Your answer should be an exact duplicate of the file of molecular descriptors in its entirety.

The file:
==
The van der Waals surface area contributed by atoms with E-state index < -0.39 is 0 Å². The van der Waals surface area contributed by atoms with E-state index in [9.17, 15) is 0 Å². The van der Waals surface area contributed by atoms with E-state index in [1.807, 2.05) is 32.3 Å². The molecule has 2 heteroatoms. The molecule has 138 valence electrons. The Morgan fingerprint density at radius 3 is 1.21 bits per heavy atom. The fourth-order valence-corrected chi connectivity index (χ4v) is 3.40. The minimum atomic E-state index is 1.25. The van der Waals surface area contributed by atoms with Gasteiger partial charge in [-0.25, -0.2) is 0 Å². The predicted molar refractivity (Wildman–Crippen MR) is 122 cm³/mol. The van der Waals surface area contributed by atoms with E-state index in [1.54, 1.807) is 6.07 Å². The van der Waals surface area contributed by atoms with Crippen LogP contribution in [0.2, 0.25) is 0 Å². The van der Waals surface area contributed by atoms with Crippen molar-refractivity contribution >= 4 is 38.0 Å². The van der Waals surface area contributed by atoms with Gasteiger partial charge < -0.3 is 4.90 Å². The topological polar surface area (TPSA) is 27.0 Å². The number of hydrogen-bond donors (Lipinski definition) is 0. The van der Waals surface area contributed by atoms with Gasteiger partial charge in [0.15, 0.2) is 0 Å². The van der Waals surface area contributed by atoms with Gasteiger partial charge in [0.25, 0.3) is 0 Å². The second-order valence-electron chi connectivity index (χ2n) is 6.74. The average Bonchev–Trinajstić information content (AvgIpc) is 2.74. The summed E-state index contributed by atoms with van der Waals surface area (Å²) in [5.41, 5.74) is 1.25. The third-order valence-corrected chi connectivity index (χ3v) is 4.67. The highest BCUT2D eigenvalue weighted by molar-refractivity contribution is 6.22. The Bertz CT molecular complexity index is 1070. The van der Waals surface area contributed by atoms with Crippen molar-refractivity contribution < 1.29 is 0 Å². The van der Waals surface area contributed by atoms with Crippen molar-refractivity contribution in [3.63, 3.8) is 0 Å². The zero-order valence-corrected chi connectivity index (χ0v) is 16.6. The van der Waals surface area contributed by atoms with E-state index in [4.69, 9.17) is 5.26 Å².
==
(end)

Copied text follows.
The van der Waals surface area contributed by atoms with E-state index < -0.39 is 0 Å². The van der Waals surface area contributed by atoms with E-state index in [9.17, 15) is 0 Å². The van der Waals surface area contributed by atoms with E-state index in [1.807, 2.05) is 32.3 Å². The molecule has 2 heteroatoms. The molecule has 138 valence electrons. The Morgan fingerprint density at radius 3 is 1.21 bits per heavy atom. The fourth-order valence-corrected chi connectivity index (χ4v) is 3.40. The minimum atomic E-state index is 1.25. The van der Waals surface area contributed by atoms with Gasteiger partial charge in [-0.25, -0.2) is 0 Å². The predicted molar refractivity (Wildman–Crippen MR) is 122 cm³/mol. The van der Waals surface area contributed by atoms with E-state index in [1.54, 1.807) is 6.07 Å². The van der Waals surface area contributed by atoms with Crippen LogP contribution in [0.2, 0.25) is 0 Å². The van der Waals surface area contributed by atoms with Crippen molar-refractivity contribution >= 4 is 38.0 Å². The van der Waals surface area contributed by atoms with Gasteiger partial charge < -0.3 is 4.90 Å². The topological polar surface area (TPSA) is 27.0 Å². The number of hydrogen-bond donors (Lipinski definition) is 0. The van der Waals surface area contributed by atoms with Gasteiger partial charge in [0.15, 0.2) is 0 Å². The van der Waals surface area contributed by atoms with Gasteiger partial charge in [0.25, 0.3) is 0 Å². The second-order valence-electron chi connectivity index (χ2n) is 6.74. The average Bonchev–Trinajstić information content (AvgIpc) is 2.74. The summed E-state index contributed by atoms with van der Waals surface area (Å²) in [5.41, 5.74) is 1.25. The third-order valence-corrected chi connectivity index (χ3v) is 4.67. The highest BCUT2D eigenvalue weighted by molar-refractivity contribution is 6.22. The Bertz CT molecular complexity index is 1070. The van der Waals surface area contributed by atoms with Crippen molar-refractivity contribution < 1.29 is 0 Å². The van der Waals surface area contributed by atoms with Crippen molar-refractivity contribution in [3.63, 3.8) is 0 Å². The zero-order valence-corrected chi connectivity index (χ0v) is 16.6. The van der Waals surface area contributed by atoms with E-state index in [4.69, 9.17) is 5.26 Å².